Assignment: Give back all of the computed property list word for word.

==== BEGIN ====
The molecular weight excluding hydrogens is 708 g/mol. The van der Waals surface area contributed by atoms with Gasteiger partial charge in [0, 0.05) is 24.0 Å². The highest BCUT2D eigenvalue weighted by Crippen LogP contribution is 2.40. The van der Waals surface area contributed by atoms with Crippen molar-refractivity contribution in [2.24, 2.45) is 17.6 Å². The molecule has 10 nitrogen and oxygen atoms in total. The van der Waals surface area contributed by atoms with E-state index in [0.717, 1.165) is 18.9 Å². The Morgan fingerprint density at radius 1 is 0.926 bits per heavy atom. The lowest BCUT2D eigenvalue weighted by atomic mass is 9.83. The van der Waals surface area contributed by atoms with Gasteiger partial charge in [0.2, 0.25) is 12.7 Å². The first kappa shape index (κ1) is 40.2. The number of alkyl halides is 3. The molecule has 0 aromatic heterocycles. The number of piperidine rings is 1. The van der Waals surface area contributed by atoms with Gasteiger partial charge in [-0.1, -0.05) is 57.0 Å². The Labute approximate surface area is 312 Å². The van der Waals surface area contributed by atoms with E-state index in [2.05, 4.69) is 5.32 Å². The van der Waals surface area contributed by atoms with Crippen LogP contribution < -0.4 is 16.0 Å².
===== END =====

The molecular weight excluding hydrogens is 708 g/mol. The van der Waals surface area contributed by atoms with Gasteiger partial charge in [0, 0.05) is 24.0 Å². The highest BCUT2D eigenvalue weighted by Crippen LogP contribution is 2.40. The van der Waals surface area contributed by atoms with Crippen molar-refractivity contribution in [2.24, 2.45) is 17.6 Å². The molecule has 10 nitrogen and oxygen atoms in total. The van der Waals surface area contributed by atoms with E-state index in [0.717, 1.165) is 18.9 Å². The Morgan fingerprint density at radius 1 is 0.926 bits per heavy atom. The lowest BCUT2D eigenvalue weighted by atomic mass is 9.83. The van der Waals surface area contributed by atoms with Gasteiger partial charge in [0.2, 0.25) is 12.7 Å². The first kappa shape index (κ1) is 40.2. The number of alkyl halides is 3. The molecule has 0 aromatic heterocycles. The number of piperidine rings is 1. The van der Waals surface area contributed by atoms with Gasteiger partial charge in [-0.1, -0.05) is 57.0 Å². The Labute approximate surface area is 312 Å². The van der Waals surface area contributed by atoms with E-state index in [2.05, 4.69) is 5.32 Å². The van der Waals surface area contributed by atoms with Crippen LogP contribution < -0.4 is 16.0 Å².